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December 18, 2009

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No-talent seeks fame: No problem, get 'stir-fried' stardom

KITTY, a 20-year-old student, refuses to reveal her real name or other personal information at this time because she believes she will become a celebrity within months. Then she will be bombarded with attention and, of course, will want some privacy.

The amateur romance fiction writer is tired of trying her luck with publishers and online fiction sites. She has turned to a new group of "professionals," a "sensationalizing" team that promises to make her an Internet phenomenon with a series of carefully planned schemes and stunts.

She is one of millions of young Chinese these days who seek attention, preferably stardom, in a society that traditionally values modesty, humility, not standing out and sublimating oneself and one's individuality to the "larger good," meaning their family, group, society and country.

Kitty's is not just one naive girl's unrealistic dream. Kitty, whatever the merits of her fiction, is likely to get her fame fantasy realized soon (to some degree), as many other ordinary people have become Internet hits in China.

Thanks to the insatiable curiosity of millions of Chinese Netizens, many ordinary, often unexceptional grassroots people have become household names through the Internet - mostly with help of sensationalizing teams.

To chao zuo, or sensationalize, is a buzz word referring to the fast promotion of anyone to celebrity status in film, music, fashion or other fields. Chao means stir fry and zuo to make.

Just about anyone can be chao zuoed by clever Net promoters.

"For many Chinese people, especially those under 40, the Internet is the freest among all kinds of entertainment," says Robin Chen, a sociology major from Nanjing Normal University whose thesis was an analysis of the phenomenon of sudden Internet fame.

"They have been taught to restrain their emotions since childhood - until they found the Internet to release their real feelings," says Chen. "These feelings are often as exaggerated online as they are understated and suppressed in real life."

Curiosity too runs wild on the Net.

"We have always been taught to restrain our curiosity in real life, and we release it with greater energy online," says Chen. "Their straightforward questioning, outsized curiosity and pursuit of information online can enable people to achieve sudden and easy fame through the Net."

Chen adds that this inquisitiveness can lead to strange results that often cannot be logically explained. He cites the example of Jia Junpeng that has become the most popular on the Chinese Internet this year.

It all started with just a thread in a game forum, titled "Jia Junpeng, your mom wants you to go home and eat!"

Mysteriously, the seemingly simple and silly thread attracted 170,000 replies within six hours. Many Netizens registered IDs as "Jia Junpeng's mother," "Jia Junpeng's father," "Jia Junpeng's classmate" and other names to reply to the post.

No one knows who or why the first person posted the thread, but Netizens have created a whole identity and story for Jia Junpeng.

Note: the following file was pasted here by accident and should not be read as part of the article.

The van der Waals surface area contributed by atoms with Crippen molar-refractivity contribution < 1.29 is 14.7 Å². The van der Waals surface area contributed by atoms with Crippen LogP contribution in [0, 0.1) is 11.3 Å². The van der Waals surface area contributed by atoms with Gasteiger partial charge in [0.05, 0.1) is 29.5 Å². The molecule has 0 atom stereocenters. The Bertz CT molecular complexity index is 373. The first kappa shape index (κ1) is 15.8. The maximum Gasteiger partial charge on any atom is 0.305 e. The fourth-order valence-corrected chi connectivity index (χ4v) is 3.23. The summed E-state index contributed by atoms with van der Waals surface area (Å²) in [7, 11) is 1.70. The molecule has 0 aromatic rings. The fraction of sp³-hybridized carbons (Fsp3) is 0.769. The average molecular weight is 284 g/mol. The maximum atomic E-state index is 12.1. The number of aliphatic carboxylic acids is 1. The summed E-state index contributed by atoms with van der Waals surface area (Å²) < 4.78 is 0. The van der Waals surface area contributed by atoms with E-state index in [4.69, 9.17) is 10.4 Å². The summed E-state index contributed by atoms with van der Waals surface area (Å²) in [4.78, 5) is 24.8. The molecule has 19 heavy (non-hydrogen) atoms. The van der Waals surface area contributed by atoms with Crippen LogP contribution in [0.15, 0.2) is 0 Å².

Jia, like many others in the game forum, is addicted to playing games in Internet cafes and often forgets to go home for meals. His mother, worried about him, desperately asks one of Jia's friends to post in the game forum, telling him to go home for dinner.

Jia Junpeng never showed up. Netizens flesh-searched (conducted a ruthless Internet search for every aspect of someone) and found two possible candidates for the name. Nobody was confirmed as the real Jia.

To this day, the original thread has received nearly 500,000 replies and the catchphrase has been modified and applied everywhere online and even extended to real life.

For example, a blood donation station in Ningbo City, Zhejiang Province, was advertised with a logo and slogan, "Jia Junpeng, your mom wants you to donate blood here!" And the phrase "(any name), your mom wants you to do (such and such).

Sensationalizing team

After the line became popular, some sensationalizing teams claimed online that the famous thread was a result of their own promotion to attract attention to the game.

Many Netizens still consider Jia Junpeng simply a legend of coincidence, while others are convinced it was the work of those stir-fry sensationalizing teams.

Internet sensationalizing has become a new industry in the past few years and many legendary Internet hits, including the infamous sexy Sister Lotus, have been proved to be the work of sensationalizing teams.

Teams may charge up-front, but many sign contracts that guarantee them a portion of earnings of the star they create.

A team often consists of two or three core members, (the brain), who brainstorm for creative ideas; a handful of writers, (the hand), who create the threads; and dozens of part-time posters, (the sailors), who keep replying to the original thread to make it popular.

"People tend to follow what's already popular. You always click on the highest browsed and replied threads in forums because subconsciously you think it has to be interesting or shocking enough to have so many replies," says A Feng, a core member, or the brain of a sensationalizing team.

He declines to disclose his real name, but says he used his chao zuo earnings to open an advertising company focusing on Internet marketing.

A Feng used to work on the creative team for a large forum and the team's job is to post potentially popular threads every week. With such experience, he founded his own team with some friends and took jobs in his spare time.